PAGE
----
You see an abundance of sponsorships in every sport. While Formula 1 teams have a range of brands emblazoned across their vehicles and uniforms, football clubs show off their main sponsor on the front of their kit. Recently, English Premier League teams have also been allowed to add additional sponsors to their jersey’s sleeves, while if you look at lower league clubs, they can also include a sponsor on their shirt tails. But, why do companies strive to make such deals? Nissan Europe’s vice president of marketing, Jean Pierre Diernaz, said: “Sport is now the only potential discipline where you can engage very high numbers of people.”
Here, alongside Lookers, who offer Audi servicing deals, we take a look at what value sponsorships can bring to a business:
Football, soccer, or the beautiful game; whatever you call it, it’s officially the most popular sport in the world. With an estimated 3.5 billion fans worldwide, sponsoring a football team can open your brand up to so many potential customers across the globe.
Audi are sponsors for many major sporting clients, such as ice hockey club ERC Ingolstadt. However, they are hugely involved in football. For one, they are the official vehicle partner for Spanish football giants Real Madrid. But, what does this actually mean? Well, simply put, each member of the Real Madrid first team is provided with an Audi to drive, with the Audi Q7 E Tron among those most popular among the players in 2017. The pair have been unified since July 2003 and remain two of the most successful entities in the world.
Of course, the worth to Real Madrid is evident as their staff receive cars. But how does Audi benefit? With Real Madrid being a team full of superstars, the car manufacturer takes advantage of their stature in advertisements. They also perform virtual test drives of new models to build its reputation.
Elsewhere, Audi sponsor German club Bayern Munich and have been in partnership since 2002. In 2015, they extended that agreement until 2025, showing that there is great value in such deals. For their estimated €10 million-per-year-deal, the German manufacturers get their logo printed on the match shirts as well as an 8.8% share in the football club.
However, it’s not just Audi who have took a punt in the football market. Volkswagen are invested in the sport too thanks to their sponsorship deal with UEFA. The partnership, agreed in 2017, saw the two entities connected for four years between 2018 and 2022. They plan to release their new e-mobility family in 2020 – just in time for the next European Championships, which will be held across 13 countries and so providing ultimate exposure and brand awareness.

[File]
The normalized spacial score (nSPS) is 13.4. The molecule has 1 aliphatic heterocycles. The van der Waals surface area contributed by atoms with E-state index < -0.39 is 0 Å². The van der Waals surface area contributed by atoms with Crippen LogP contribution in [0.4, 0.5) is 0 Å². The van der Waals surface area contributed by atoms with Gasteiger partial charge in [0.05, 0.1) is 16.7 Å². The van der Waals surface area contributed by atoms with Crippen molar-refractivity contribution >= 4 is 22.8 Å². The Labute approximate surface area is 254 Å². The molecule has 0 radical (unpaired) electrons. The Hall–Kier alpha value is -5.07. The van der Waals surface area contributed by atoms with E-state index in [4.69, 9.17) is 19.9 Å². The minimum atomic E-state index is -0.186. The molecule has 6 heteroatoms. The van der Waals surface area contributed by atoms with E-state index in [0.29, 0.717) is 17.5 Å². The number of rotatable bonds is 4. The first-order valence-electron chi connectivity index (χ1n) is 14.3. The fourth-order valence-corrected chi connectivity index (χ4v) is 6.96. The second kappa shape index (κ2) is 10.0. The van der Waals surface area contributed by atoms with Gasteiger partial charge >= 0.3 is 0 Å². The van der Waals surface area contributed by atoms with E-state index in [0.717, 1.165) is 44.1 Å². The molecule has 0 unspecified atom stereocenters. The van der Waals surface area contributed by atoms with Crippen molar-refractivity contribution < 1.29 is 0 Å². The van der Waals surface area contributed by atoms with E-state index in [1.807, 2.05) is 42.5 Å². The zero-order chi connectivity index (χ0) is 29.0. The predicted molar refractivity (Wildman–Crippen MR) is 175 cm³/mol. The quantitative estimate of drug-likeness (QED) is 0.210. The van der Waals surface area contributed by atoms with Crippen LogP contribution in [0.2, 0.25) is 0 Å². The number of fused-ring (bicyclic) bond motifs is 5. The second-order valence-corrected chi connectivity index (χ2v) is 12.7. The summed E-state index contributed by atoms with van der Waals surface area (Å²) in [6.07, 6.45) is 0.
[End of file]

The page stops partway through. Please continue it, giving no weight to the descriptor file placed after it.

Volkswagen brand’s CEO, Dr Herbert Diess, said: “No other sport is as powerful as football or unites so many people. Furthermore, UEFA EURO 2020, which is being played across the entire continent, is a fantastic project. Our wish is to contribute towards building bridges between all countries and football fans with our mobility and creativity.”
Currently, rugby union is the second most popular sport in the UK, with the Six Nations tournament at the peak of the rugby calendar. In April 2018, English rugby’s top teams agreed to a four-year sponsorship deal worth £40 million with insurance company Gallagher. While the company is US-founded, it currently has 50 UK branches and will be looking to get a stranglehold on the industry thanks to the exposure it will receive from the sport.
When the sponsorship was announced, the company’s Chairman, CEO and President, J. Patrick Gallagher Jr, said: “By uniting with this globally-known and fast-growing franchise, we have a terrific opportunity to increase awareness about our company, values, expertise and services, and jointly participate in community projects and causes to make a difference. This dynamic business and marketing partnership with Premiership Rugby reflects who we are culturally and professionally.”
These comments go a long way in showing exactly how effective he thinks a sponsorship in sport can be.
Individual sports stars
Some of the world’s biggest sports stars are also sought after as they can be role models, thus having people want to wear the brands their heroes wear. An example of this is Michael Jordan in basketball. The former superstar still brings in a whopping $110 million each year thanks to his deal with Nike – over 15 years after he retired from the sport. Retro Jordan trainers (or sneakers if you may) are still strong sellers. In the fiscal year ending May 2016, the range’s revenue was $2.8 billion, meaning a deal with the star is certainly worth it for the clothing giants.
Elsewhere, Jamaica’s Usain Bolt has a sponsorship deal with Puma which shows that stars can help increase a brand’s equity and brand awareness. They used him in the Olympics in 2016 to enhance their brand awareness without having to be an official sponsor of the Games. Knowing he would be one of the most photographed participants, they knew they’d be heavily involved in media content. Bolt helped to do this by taking off his iconic trainers after a gold-winning run and making them noticeable to the whole stadium and in every photo.
These may just be a few examples of sports marketing deals across the world, but it’s evident that choosing the correct sporting sponsorships can pretty much guarantee global exposure for a business. Sponsoring a festival or other event won’t even come close to the outreach levels provided by sports, and that is why sports will continue to be extremely influential in sponsorships. Which is the biggest sponsorship deal you can think of in your favourite sport?